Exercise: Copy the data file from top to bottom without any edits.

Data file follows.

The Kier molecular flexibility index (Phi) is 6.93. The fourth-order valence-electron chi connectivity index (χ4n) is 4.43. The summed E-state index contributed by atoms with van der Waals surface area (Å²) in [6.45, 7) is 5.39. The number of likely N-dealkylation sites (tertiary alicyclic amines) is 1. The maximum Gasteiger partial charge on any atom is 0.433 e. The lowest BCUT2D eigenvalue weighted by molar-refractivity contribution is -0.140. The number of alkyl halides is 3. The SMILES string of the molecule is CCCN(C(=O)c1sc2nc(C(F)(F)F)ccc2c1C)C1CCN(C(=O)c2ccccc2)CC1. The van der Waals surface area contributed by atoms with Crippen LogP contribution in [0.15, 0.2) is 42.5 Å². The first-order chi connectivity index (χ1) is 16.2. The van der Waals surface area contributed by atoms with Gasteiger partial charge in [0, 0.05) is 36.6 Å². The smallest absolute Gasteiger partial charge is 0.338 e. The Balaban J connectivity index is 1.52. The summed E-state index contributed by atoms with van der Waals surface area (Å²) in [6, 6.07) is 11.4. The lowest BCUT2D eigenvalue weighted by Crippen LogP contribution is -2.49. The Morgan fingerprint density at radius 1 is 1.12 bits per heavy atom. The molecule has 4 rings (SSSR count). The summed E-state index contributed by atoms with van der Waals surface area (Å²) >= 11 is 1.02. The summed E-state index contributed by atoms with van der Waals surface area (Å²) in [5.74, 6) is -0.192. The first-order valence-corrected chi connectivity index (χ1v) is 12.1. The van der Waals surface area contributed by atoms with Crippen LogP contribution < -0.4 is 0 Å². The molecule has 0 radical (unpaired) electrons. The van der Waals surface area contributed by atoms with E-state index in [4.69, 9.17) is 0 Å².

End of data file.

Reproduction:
The Kier molecular flexibility index (Phi) is 6.93. The fourth-order valence-electron chi connectivity index (χ4n) is 4.43. The summed E-state index contributed by atoms with van der Waals surface area (Å²) in [6.45, 7) is 5.39. The number of likely N-dealkylation sites (tertiary alicyclic amines) is 1. The maximum Gasteiger partial charge on any atom is 0.433 e. The lowest BCUT2D eigenvalue weighted by molar-refractivity contribution is -0.140. The number of alkyl halides is 3. The SMILES string of the molecule is CCCN(C(=O)c1sc2nc(C(F)(F)F)ccc2c1C)C1CCN(C(=O)c2ccccc2)CC1. The van der Waals surface area contributed by atoms with Crippen LogP contribution in [0.15, 0.2) is 42.5 Å². The first-order chi connectivity index (χ1) is 16.2. The van der Waals surface area contributed by atoms with Gasteiger partial charge in [0, 0.05) is 36.6 Å². The smallest absolute Gasteiger partial charge is 0.338 e. The Balaban J connectivity index is 1.52. The summed E-state index contributed by atoms with van der Waals surface area (Å²) in [6, 6.07) is 11.4. The lowest BCUT2D eigenvalue weighted by Crippen LogP contribution is -2.49. The Morgan fingerprint density at radius 1 is 1.12 bits per heavy atom. The molecule has 4 rings (SSSR count). The summed E-state index contributed by atoms with van der Waals surface area (Å²) >= 11 is 1.02. The summed E-state index contributed by atoms with van der Waals surface area (Å²) in [5.74, 6) is -0.192. The first-order valence-corrected chi connectivity index (χ1v) is 12.1. The van der Waals surface area contributed by atoms with Crippen LogP contribution < -0.4 is 0 Å². The molecule has 0 radical (unpaired) electrons. The van der Waals surface area contributed by atoms with E-state index in [4.69, 9.17) is 0 Å².